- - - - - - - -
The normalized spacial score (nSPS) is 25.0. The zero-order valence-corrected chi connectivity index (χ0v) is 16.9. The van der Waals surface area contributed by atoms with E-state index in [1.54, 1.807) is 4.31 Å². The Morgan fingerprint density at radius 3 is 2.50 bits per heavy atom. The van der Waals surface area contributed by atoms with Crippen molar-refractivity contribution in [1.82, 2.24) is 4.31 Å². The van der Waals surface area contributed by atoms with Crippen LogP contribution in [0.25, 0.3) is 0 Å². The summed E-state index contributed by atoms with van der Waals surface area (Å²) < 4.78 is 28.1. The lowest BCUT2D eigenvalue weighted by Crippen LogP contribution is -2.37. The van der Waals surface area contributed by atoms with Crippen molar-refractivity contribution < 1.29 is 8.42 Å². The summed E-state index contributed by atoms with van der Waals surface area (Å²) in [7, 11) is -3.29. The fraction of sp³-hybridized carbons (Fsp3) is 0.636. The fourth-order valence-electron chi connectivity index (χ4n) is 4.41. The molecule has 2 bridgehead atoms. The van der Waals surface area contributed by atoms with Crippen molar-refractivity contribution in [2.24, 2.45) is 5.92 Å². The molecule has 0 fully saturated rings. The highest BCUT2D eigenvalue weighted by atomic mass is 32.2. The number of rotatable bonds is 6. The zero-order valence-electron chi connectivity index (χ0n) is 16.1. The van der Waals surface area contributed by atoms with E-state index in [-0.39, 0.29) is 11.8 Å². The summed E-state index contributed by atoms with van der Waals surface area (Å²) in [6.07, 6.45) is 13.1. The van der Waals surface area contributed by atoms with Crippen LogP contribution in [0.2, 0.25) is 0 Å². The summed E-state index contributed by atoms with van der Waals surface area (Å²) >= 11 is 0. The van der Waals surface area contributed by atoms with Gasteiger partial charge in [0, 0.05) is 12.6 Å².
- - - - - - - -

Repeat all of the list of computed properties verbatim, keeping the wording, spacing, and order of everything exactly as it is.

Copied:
The normalized spacial score (nSPS) is 25.0. The zero-order valence-corrected chi connectivity index (χ0v) is 16.9. The van der Waals surface area contributed by atoms with E-state index in [1.54, 1.807) is 4.31 Å². The Morgan fingerprint density at radius 3 is 2.50 bits per heavy atom. The van der Waals surface area contributed by atoms with Crippen molar-refractivity contribution in [1.82, 2.24) is 4.31 Å². The van der Waals surface area contributed by atoms with Crippen LogP contribution in [0.25, 0.3) is 0 Å². The summed E-state index contributed by atoms with van der Waals surface area (Å²) < 4.78 is 28.1. The lowest BCUT2D eigenvalue weighted by Crippen LogP contribution is -2.37. The van der Waals surface area contributed by atoms with Crippen molar-refractivity contribution < 1.29 is 8.42 Å². The summed E-state index contributed by atoms with van der Waals surface area (Å²) in [7, 11) is -3.29. The fraction of sp³-hybridized carbons (Fsp3) is 0.636. The fourth-order valence-electron chi connectivity index (χ4n) is 4.41. The molecule has 2 bridgehead atoms. The van der Waals surface area contributed by atoms with Crippen molar-refractivity contribution in [2.24, 2.45) is 5.92 Å². The molecule has 0 fully saturated rings. The highest BCUT2D eigenvalue weighted by atomic mass is 32.2. The number of rotatable bonds is 6. The zero-order valence-electron chi connectivity index (χ0n) is 16.1. The van der Waals surface area contributed by atoms with E-state index in [-0.39, 0.29) is 11.8 Å². The summed E-state index contributed by atoms with van der Waals surface area (Å²) in [6.07, 6.45) is 13.1. The van der Waals surface area contributed by atoms with Crippen LogP contribution in [0.2, 0.25) is 0 Å². The summed E-state index contributed by atoms with van der Waals surface area (Å²) >= 11 is 0. The van der Waals surface area contributed by atoms with Gasteiger partial charge in [0, 0.05) is 12.6 Å².